For Allenbrook Elementary, the lyrics of a Drake song has become a mantra entering into the new school year.
“Started from the bottom, now we’re here,” the school’s principal, Kimberly Vaught, recited to reporters at the Charlotte-Mecklenburg Schools’ end-of-year review press conference.
It’s a song Vaught has heard her students sing throughout the campus. But for her, it’s a reminder of how far the school’s performance has come.
Since 2017-2018, Allenbrook Elementary was viewed as an F-performing school for its lack of growth, but according to CMS’s end-of-year results, it has improved to a C-performing school.
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Allenbrook is one of many CMS schools that exceed end-of year performance expectations. But many others continued to struggle.
The pandemic has impacted academic performance in schools statewide, and CMS was no exception.
According to data from the N.C. Department of Public Instruction, the district last year had a 50.2% proficiency rate, slightly trailing the statewide average of 51.4%. The CMS results were better than the previous year’s score of 44.6% but lower than the 59.8% the district achieved in 2018-19.
The statewide formula for calculating a school’s performance bases 80% of the final grade on student proficiency. The remaining 20% comes from the school’s growth from the previous year.
The state Department of Public Instruction categorizes low-performing schools as those that score a grade of D or F and don’t meet their growth targets.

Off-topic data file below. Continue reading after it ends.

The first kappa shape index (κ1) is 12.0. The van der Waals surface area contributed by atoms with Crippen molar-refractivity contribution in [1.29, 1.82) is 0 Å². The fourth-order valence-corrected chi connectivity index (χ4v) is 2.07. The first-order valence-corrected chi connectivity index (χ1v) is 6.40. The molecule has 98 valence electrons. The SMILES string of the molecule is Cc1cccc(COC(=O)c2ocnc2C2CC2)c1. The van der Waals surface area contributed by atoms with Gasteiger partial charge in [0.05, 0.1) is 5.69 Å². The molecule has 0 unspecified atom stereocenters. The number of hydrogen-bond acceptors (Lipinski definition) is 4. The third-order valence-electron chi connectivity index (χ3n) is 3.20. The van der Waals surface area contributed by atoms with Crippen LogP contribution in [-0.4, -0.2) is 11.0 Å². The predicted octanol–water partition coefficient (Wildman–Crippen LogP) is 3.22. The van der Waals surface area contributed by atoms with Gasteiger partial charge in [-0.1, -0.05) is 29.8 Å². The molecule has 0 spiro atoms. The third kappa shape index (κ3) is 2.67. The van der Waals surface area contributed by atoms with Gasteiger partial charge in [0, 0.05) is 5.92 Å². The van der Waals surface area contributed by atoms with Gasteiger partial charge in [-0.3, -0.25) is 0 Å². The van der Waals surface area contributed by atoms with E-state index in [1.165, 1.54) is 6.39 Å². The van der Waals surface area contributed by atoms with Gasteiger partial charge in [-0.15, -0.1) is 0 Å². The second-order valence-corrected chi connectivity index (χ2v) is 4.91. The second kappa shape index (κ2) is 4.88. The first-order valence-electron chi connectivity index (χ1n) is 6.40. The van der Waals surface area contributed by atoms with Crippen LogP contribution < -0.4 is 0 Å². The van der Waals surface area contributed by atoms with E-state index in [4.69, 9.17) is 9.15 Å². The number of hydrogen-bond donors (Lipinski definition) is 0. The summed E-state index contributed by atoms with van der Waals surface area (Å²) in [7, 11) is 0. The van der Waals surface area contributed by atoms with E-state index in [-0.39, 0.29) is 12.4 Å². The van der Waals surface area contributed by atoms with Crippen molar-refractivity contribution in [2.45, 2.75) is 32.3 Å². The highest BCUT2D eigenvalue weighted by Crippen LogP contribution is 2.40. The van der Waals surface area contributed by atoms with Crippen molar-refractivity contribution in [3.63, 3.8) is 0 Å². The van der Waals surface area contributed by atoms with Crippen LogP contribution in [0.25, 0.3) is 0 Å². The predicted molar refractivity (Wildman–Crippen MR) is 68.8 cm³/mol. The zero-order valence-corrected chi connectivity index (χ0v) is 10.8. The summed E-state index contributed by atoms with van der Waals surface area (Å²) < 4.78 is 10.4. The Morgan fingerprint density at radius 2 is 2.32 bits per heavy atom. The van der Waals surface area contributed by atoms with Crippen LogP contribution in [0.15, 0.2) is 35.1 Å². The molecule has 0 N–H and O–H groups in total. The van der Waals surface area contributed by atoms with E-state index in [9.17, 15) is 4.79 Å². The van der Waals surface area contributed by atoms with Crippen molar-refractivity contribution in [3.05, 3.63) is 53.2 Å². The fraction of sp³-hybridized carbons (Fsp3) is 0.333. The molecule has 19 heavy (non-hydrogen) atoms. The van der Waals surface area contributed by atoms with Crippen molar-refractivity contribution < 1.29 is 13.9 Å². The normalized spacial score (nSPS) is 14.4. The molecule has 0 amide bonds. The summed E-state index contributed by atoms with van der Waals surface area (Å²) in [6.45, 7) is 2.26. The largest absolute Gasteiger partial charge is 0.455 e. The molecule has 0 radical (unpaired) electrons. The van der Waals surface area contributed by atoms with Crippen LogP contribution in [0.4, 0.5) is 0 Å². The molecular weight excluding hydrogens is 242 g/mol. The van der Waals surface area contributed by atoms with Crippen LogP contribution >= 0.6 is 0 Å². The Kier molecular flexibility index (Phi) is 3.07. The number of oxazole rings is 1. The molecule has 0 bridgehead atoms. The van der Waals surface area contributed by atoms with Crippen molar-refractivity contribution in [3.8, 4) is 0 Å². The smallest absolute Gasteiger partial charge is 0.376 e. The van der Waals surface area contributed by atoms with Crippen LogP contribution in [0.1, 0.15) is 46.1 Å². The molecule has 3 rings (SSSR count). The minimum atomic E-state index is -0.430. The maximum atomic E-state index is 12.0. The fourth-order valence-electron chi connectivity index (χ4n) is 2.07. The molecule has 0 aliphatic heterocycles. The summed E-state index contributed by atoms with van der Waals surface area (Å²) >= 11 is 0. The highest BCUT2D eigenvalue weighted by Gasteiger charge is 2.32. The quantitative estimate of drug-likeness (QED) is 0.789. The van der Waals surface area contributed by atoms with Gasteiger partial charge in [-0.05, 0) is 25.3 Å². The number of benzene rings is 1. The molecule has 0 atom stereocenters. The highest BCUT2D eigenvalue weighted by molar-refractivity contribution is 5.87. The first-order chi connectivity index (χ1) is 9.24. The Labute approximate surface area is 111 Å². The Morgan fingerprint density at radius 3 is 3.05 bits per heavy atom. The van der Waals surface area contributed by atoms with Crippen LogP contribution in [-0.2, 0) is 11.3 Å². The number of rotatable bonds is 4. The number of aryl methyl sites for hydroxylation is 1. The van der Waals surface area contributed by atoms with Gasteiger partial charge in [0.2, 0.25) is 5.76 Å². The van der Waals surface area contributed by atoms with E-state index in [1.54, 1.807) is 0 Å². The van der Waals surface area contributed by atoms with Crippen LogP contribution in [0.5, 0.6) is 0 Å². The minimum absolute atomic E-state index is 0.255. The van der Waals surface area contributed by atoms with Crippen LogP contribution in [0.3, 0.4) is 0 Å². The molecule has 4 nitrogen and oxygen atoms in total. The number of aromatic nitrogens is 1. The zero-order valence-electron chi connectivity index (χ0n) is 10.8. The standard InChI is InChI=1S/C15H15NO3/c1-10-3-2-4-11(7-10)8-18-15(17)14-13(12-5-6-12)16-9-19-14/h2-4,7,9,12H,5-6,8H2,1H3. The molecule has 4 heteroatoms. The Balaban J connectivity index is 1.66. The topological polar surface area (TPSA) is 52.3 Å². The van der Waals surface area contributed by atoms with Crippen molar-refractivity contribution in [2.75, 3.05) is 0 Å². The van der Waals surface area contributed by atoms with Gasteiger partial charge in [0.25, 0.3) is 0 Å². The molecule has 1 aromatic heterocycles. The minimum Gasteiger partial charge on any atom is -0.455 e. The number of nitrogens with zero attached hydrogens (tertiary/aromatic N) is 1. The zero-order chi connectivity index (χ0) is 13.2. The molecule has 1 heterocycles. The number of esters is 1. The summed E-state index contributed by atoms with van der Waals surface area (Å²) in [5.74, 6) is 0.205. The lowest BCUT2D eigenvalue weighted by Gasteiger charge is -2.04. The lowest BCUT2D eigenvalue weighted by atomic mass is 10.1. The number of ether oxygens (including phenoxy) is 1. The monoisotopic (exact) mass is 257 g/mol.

The state has seen a 77% increase in the number of low-performing schools, compared to a 19% increase for CMS, district officials said.
Although 50 of CMS’s 177 schools currently rank as low-performing, the district believes “academic recovering” was shown in the 2021-2022 performance review.
Eighty-one CMS schools exceeded growth expectations in 2021-2022.
The district has 42 low-performing schools in 2020-2021. Fourteen of those schools exited that status after the most recent end-of-year testing.
Fifty-four percent earned a school performance grade of A, B or C last school year.
Twelve of the 177 schools in CMS that received grades scored A grades, five fewer than in 2019.
Seven schools scored a higher grade than before the pandemic. They were: Allenbrook Elementary, Croft Community School, Tuskassegee Elementary, Greenway Park Elementary, Villa Heights Elementary, Wilson STEM Academy and William Amos Hough High School.
Subjects including reading, math and science saw improvement in all grade levels from the previous year.
Forty-five percent of CMS schools received a D or F performance grade for the 2021-22 school year.
Twenty-two schools were newly identified as low-performing, bring the total to 50 going into the current school year.
Low-performing schools with the lowest scores included Newell Elementary, University Park Creative Arts, Ranson Middle, Martin Luther King Jr. Middle, and Druid Hills Academy.
The majority of CMS schools scored in the C (47) and D (54) ranges. Twenty-seven schools received F grades. (In 2018-19, only seven of the districts 171 schools received F grades.)
English testing saw a decrease across the district, and CMS’s graduation rate dropped from 84% in 2021 to 83.3% in 2022.
According to state requirements, schools placed on the low-performing list must draft plans to improve their test results.
This school year, the district plans to reduce the number of students in some classrooms, based on which schools are struggling in particular subjects.
District officials and principals also will work with teachers to create better curriculum plans and will provide additional tutoring to struggling students.
Returning to in-person learning was an adjustment for both teachers and students, Hugh Hattabaugh, CMS’s interim superintendent, said.
Improving low-performing schools, he added, will be a multi-year effort.
“I think we’ll see double the gains this coming year as we move forward,” he said.